Picture provided by hbieser, under a CC 0 licence.
In this blog post Batbold Zagdragchaa and Henry Trotter share the outcomes of a research project to investigate the factors influencing OER adoption in the Higher Education sector in Mongolia.
The arrival and deployment of open educational resources (OER) in Mongolia have a very particular history – one tied up with the radical changes that occurred after the country’s transition in the early 1990s from communism to a market economy, from Soviet patronage to international donor sponsorship, from Russian as a second language to English, from free to fee-based educational provision, and from state-controlled higher education to an increasingly massified, privatised sector. Since 2010, Mongolia has hosted a series of national forums, workshops and pilot projects on OER, typically driven by international funder organisations. The government has also initiated a National OER Program, with a focus on K-12 education. In addition, some valuable research has occurred on OER activity in the K-12 education sector. That said, OER activities remain nascent in the higher education sector, with low adoption rates relative to traditional teaching approaches.
This advance chapter publication, “Cultural–historical factors influencing OER adoption in Mongolia’s higher education sector” by Batbold Zagdragchaa and Henry Trotter, reflects the work undertaken in an exploratory research project investigating the strategies and practices of educators from six public and private higher education institutions in Mongolia in order to understand the role of OER in the educators’ work. Based on qualitative interviews with 14 higher education lecturers, open advocates and government policymakers, plus a quantitative survey with 42 educators in Mongolia’s higher education system, this research uses Cultural Historical Activity Theory (CHAT) as an analytical framework for understanding how cultural-historical factors shape OER activities in Mongolia’s higher education sector. By looking at how OER awareness, access, culture, policy, quality, practices, and perceptions of OER value and utility shape OER activity, it seeks to determine whether OER has the potential to move beyond a niche innovation advocated and funded by international donors to one that is broadly adopted, implemented, and disseminated by local educators.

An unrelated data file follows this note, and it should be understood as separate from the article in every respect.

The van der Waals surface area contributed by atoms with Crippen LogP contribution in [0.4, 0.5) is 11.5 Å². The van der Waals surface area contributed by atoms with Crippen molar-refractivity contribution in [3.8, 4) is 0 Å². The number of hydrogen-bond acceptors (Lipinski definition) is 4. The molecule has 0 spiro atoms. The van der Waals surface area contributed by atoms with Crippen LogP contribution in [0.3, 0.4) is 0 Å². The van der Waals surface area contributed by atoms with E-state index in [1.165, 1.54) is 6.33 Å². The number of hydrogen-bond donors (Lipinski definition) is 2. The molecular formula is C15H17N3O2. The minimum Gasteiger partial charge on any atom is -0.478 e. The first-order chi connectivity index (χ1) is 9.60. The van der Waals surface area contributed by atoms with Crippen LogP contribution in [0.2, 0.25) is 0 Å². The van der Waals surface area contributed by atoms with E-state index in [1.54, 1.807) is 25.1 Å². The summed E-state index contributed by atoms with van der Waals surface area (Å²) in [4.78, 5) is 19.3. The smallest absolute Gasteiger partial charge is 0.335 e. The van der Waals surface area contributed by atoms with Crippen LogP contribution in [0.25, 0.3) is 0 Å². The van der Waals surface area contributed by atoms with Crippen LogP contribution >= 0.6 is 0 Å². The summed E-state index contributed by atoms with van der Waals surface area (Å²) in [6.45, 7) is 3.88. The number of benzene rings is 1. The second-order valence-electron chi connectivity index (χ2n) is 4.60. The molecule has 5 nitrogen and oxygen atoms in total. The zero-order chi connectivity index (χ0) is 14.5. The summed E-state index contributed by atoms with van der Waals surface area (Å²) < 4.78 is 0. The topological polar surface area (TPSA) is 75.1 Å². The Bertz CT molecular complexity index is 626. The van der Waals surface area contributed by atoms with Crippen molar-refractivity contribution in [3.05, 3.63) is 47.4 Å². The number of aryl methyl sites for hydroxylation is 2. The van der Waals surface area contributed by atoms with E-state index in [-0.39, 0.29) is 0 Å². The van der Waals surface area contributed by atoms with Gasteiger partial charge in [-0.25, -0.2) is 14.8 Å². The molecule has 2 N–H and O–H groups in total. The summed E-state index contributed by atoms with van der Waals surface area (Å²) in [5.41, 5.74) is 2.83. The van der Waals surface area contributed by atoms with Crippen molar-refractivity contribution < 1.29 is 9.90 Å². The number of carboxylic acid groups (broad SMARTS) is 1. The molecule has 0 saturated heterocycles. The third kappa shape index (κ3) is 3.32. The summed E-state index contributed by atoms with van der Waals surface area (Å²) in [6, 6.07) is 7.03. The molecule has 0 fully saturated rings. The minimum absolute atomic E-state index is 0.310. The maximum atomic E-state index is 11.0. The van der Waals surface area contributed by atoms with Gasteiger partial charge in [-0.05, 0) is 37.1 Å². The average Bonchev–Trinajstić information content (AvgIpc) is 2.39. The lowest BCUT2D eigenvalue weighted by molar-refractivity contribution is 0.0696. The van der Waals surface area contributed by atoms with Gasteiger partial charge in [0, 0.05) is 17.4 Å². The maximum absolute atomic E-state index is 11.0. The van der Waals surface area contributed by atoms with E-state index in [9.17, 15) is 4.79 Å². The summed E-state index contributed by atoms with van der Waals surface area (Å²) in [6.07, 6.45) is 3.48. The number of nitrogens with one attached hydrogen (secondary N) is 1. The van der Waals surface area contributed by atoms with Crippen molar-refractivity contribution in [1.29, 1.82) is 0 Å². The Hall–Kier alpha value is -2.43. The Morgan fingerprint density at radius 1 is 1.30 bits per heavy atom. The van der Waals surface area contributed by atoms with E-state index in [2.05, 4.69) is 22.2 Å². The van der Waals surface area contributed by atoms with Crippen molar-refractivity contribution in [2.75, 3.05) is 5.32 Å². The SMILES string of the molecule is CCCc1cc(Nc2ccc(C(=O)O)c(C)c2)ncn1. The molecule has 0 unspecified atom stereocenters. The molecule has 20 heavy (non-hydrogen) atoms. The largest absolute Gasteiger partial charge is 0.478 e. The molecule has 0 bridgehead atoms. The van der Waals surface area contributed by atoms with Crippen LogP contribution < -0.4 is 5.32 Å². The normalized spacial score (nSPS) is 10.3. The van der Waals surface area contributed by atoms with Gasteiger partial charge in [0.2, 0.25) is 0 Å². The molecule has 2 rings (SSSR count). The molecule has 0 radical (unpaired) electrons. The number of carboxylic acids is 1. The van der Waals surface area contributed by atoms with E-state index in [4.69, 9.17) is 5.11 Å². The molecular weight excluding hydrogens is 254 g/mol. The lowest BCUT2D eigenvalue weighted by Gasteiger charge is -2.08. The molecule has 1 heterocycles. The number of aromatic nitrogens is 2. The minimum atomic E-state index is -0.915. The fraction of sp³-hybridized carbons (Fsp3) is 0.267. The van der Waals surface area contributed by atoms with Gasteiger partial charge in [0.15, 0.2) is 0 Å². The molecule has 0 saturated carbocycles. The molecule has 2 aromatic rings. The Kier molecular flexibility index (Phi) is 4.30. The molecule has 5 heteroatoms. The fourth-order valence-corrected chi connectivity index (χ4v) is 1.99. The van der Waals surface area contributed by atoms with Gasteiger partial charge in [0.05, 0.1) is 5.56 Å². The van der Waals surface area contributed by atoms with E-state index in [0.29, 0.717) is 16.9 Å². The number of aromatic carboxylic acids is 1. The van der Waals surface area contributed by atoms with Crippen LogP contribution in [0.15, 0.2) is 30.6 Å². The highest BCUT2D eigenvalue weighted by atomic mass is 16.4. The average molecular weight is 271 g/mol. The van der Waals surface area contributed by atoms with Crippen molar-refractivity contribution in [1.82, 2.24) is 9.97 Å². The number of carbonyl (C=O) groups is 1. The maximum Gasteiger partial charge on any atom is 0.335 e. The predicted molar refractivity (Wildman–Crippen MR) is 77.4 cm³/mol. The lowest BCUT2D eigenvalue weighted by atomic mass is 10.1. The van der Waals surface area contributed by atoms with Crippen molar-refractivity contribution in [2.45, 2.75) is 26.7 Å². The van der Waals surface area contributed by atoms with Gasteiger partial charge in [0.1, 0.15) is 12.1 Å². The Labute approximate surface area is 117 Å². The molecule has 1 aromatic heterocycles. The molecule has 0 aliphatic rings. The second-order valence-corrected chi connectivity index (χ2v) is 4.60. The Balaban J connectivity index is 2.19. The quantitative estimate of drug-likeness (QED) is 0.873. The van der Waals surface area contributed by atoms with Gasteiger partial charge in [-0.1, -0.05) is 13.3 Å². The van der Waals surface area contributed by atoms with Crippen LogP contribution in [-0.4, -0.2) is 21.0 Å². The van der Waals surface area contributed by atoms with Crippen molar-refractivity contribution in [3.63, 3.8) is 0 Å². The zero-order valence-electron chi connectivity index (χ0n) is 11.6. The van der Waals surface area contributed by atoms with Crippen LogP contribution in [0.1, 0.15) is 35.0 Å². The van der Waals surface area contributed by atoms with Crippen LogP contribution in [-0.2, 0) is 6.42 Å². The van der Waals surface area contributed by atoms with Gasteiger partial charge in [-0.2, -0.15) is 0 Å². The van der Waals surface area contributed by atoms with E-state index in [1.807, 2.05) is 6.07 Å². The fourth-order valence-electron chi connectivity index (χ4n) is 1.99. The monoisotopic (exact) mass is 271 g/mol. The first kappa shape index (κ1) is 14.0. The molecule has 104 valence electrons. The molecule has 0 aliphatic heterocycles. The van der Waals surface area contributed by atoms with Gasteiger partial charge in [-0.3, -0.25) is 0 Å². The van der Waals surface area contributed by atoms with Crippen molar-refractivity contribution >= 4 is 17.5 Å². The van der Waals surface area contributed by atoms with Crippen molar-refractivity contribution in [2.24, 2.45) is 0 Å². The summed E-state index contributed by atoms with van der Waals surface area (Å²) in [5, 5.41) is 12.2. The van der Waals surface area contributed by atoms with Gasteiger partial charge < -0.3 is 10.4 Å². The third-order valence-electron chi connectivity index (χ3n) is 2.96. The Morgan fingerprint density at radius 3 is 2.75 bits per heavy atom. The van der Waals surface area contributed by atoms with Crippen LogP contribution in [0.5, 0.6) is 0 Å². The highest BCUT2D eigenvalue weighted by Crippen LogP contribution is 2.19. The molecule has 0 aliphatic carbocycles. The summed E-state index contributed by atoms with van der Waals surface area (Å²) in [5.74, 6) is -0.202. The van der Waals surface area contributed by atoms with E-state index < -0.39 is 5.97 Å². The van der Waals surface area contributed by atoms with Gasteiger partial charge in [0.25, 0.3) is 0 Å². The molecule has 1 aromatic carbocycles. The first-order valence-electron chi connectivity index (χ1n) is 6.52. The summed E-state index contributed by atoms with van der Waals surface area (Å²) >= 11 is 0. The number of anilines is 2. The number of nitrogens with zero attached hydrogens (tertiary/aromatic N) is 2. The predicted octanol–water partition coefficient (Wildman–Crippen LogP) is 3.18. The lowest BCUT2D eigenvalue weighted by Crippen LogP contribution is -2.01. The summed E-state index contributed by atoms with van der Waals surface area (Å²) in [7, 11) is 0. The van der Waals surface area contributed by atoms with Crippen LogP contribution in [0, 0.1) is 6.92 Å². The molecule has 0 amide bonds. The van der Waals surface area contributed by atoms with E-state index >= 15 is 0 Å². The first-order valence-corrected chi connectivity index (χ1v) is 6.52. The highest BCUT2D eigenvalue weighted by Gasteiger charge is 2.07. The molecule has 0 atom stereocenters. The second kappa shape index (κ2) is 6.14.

As the first study on OER activity in Mongolia’s higher education system, this research has value and application for researchers and advocates pursuing an OER agenda, for policymakers seeking to understand how policy interventions might influence OER adoption in the national and institutional context, and for funding agencies aiming to boost educators’ OER engagement more broadly.
In addition to this chapter, which provides detailed findings and discussion around this research, Batbold has also provided a video summary of his reflections on the research project.